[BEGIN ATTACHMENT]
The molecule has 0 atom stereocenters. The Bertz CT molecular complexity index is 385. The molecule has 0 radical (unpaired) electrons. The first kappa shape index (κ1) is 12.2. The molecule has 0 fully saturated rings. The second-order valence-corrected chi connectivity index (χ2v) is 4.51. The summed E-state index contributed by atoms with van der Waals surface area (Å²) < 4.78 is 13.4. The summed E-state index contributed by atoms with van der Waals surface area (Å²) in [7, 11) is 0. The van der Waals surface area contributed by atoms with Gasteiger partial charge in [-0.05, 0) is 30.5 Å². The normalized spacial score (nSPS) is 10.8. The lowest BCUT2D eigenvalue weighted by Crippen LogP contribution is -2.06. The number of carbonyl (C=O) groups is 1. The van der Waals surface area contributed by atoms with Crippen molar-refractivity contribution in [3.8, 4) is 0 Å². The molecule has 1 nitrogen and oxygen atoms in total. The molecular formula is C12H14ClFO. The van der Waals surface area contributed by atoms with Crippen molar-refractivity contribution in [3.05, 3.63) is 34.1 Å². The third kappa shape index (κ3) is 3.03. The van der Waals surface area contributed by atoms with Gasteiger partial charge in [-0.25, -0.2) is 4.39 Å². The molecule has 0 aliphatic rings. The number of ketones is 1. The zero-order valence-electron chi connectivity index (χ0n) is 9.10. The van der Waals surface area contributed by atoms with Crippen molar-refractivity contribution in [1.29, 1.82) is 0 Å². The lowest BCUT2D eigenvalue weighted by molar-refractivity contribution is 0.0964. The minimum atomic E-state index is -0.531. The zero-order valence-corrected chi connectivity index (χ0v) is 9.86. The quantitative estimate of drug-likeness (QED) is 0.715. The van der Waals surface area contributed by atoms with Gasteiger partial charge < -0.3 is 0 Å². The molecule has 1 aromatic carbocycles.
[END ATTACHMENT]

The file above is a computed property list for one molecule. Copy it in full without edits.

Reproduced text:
The molecule has 0 atom stereocenters. The Bertz CT molecular complexity index is 385. The molecule has 0 radical (unpaired) electrons. The first kappa shape index (κ1) is 12.2. The molecule has 0 fully saturated rings. The second-order valence-corrected chi connectivity index (χ2v) is 4.51. The summed E-state index contributed by atoms with van der Waals surface area (Å²) < 4.78 is 13.4. The summed E-state index contributed by atoms with van der Waals surface area (Å²) in [7, 11) is 0. The van der Waals surface area contributed by atoms with Gasteiger partial charge in [-0.05, 0) is 30.5 Å². The normalized spacial score (nSPS) is 10.8. The lowest BCUT2D eigenvalue weighted by Crippen LogP contribution is -2.06. The number of carbonyl (C=O) groups is 1. The van der Waals surface area contributed by atoms with Crippen molar-refractivity contribution in [3.8, 4) is 0 Å². The molecule has 1 nitrogen and oxygen atoms in total. The molecular formula is C12H14ClFO. The van der Waals surface area contributed by atoms with Crippen molar-refractivity contribution in [3.05, 3.63) is 34.1 Å². The third kappa shape index (κ3) is 3.03. The van der Waals surface area contributed by atoms with Gasteiger partial charge in [-0.25, -0.2) is 4.39 Å². The molecule has 0 aliphatic rings. The number of ketones is 1. The zero-order valence-electron chi connectivity index (χ0n) is 9.10. The van der Waals surface area contributed by atoms with Crippen molar-refractivity contribution in [1.29, 1.82) is 0 Å². The lowest BCUT2D eigenvalue weighted by molar-refractivity contribution is 0.0964. The minimum atomic E-state index is -0.531. The zero-order valence-corrected chi connectivity index (χ0v) is 9.86. The quantitative estimate of drug-likeness (QED) is 0.715. The van der Waals surface area contributed by atoms with Gasteiger partial charge < -0.3 is 0 Å². The molecule has 1 aromatic carbocycles.